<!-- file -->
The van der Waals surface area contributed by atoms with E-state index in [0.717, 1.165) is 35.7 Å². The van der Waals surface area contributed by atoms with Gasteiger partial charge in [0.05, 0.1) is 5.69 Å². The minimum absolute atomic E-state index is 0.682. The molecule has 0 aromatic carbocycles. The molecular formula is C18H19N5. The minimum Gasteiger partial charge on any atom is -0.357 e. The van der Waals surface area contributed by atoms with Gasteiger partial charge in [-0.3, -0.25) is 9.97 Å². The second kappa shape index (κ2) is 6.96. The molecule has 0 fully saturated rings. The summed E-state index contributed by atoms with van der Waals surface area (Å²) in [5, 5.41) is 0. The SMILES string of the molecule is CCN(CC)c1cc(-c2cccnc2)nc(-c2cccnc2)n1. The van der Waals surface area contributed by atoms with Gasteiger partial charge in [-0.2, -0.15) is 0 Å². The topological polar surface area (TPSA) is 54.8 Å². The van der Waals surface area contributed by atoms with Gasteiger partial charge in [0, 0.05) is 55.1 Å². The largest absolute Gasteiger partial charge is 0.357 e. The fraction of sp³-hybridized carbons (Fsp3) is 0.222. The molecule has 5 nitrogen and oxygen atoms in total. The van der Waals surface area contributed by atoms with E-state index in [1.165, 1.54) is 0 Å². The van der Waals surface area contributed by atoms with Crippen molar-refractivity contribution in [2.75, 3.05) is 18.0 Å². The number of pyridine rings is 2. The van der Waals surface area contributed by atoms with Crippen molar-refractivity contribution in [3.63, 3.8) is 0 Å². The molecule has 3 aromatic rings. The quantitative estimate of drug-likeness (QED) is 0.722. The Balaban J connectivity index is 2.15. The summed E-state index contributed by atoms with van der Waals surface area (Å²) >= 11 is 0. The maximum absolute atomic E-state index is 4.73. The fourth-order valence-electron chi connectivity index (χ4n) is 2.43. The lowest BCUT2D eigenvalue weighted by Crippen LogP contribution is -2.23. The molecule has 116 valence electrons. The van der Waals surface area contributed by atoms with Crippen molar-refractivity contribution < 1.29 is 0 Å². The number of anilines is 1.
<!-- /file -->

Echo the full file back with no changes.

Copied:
The van der Waals surface area contributed by atoms with E-state index in [0.717, 1.165) is 35.7 Å². The van der Waals surface area contributed by atoms with Gasteiger partial charge in [0.05, 0.1) is 5.69 Å². The minimum absolute atomic E-state index is 0.682. The molecule has 0 aromatic carbocycles. The molecular formula is C18H19N5. The minimum Gasteiger partial charge on any atom is -0.357 e. The van der Waals surface area contributed by atoms with Gasteiger partial charge in [-0.3, -0.25) is 9.97 Å². The second kappa shape index (κ2) is 6.96. The molecule has 0 fully saturated rings. The summed E-state index contributed by atoms with van der Waals surface area (Å²) in [5, 5.41) is 0. The SMILES string of the molecule is CCN(CC)c1cc(-c2cccnc2)nc(-c2cccnc2)n1. The van der Waals surface area contributed by atoms with Gasteiger partial charge in [-0.2, -0.15) is 0 Å². The topological polar surface area (TPSA) is 54.8 Å². The van der Waals surface area contributed by atoms with Gasteiger partial charge in [0, 0.05) is 55.1 Å². The largest absolute Gasteiger partial charge is 0.357 e. The fraction of sp³-hybridized carbons (Fsp3) is 0.222. The molecule has 5 nitrogen and oxygen atoms in total. The van der Waals surface area contributed by atoms with E-state index in [1.165, 1.54) is 0 Å². The van der Waals surface area contributed by atoms with Crippen molar-refractivity contribution in [2.75, 3.05) is 18.0 Å². The number of pyridine rings is 2. The van der Waals surface area contributed by atoms with Crippen molar-refractivity contribution in [3.63, 3.8) is 0 Å². The molecule has 3 aromatic rings. The quantitative estimate of drug-likeness (QED) is 0.722. The Balaban J connectivity index is 2.15. The summed E-state index contributed by atoms with van der Waals surface area (Å²) >= 11 is 0. The maximum absolute atomic E-state index is 4.73. The fourth-order valence-electron chi connectivity index (χ4n) is 2.43. The lowest BCUT2D eigenvalue weighted by Crippen LogP contribution is -2.23. The molecule has 116 valence electrons. The van der Waals surface area contributed by atoms with Crippen molar-refractivity contribution < 1.29 is 0 Å². The number of anilines is 1.